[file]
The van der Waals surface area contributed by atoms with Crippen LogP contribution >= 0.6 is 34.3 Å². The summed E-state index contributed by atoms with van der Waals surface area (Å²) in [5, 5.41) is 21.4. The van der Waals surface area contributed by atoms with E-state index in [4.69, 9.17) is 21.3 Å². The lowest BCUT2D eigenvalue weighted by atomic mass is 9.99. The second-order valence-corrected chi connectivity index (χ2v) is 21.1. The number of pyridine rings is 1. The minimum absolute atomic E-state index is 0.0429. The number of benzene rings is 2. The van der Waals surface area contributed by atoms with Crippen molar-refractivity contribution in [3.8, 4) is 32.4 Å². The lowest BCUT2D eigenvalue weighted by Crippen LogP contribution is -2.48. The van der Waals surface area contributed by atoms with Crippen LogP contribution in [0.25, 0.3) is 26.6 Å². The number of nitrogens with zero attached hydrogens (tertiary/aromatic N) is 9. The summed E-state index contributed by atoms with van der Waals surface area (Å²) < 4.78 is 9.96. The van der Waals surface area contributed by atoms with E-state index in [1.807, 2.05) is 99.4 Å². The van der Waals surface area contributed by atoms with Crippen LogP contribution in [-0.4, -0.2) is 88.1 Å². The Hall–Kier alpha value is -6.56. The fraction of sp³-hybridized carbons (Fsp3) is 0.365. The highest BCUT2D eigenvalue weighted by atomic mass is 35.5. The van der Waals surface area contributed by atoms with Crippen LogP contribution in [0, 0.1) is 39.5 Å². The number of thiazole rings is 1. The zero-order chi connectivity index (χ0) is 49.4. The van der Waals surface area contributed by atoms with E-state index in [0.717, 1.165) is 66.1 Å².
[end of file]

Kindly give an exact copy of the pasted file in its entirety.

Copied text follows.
The van der Waals surface area contributed by atoms with Crippen LogP contribution >= 0.6 is 34.3 Å². The summed E-state index contributed by atoms with van der Waals surface area (Å²) in [5, 5.41) is 21.4. The van der Waals surface area contributed by atoms with E-state index in [4.69, 9.17) is 21.3 Å². The lowest BCUT2D eigenvalue weighted by atomic mass is 9.99. The second-order valence-corrected chi connectivity index (χ2v) is 21.1. The number of pyridine rings is 1. The minimum absolute atomic E-state index is 0.0429. The number of benzene rings is 2. The van der Waals surface area contributed by atoms with Crippen molar-refractivity contribution in [3.8, 4) is 32.4 Å². The lowest BCUT2D eigenvalue weighted by Crippen LogP contribution is -2.48. The van der Waals surface area contributed by atoms with Crippen LogP contribution in [0.25, 0.3) is 26.6 Å². The number of nitrogens with zero attached hydrogens (tertiary/aromatic N) is 9. The summed E-state index contributed by atoms with van der Waals surface area (Å²) < 4.78 is 9.96. The van der Waals surface area contributed by atoms with E-state index in [1.807, 2.05) is 99.4 Å². The van der Waals surface area contributed by atoms with Crippen LogP contribution in [-0.4, -0.2) is 88.1 Å². The Hall–Kier alpha value is -6.56. The fraction of sp³-hybridized carbons (Fsp3) is 0.365. The highest BCUT2D eigenvalue weighted by atomic mass is 35.5. The van der Waals surface area contributed by atoms with Crippen LogP contribution in [0, 0.1) is 39.5 Å². The number of thiazole rings is 1. The zero-order chi connectivity index (χ0) is 49.4. The van der Waals surface area contributed by atoms with E-state index in [0.717, 1.165) is 66.1 Å².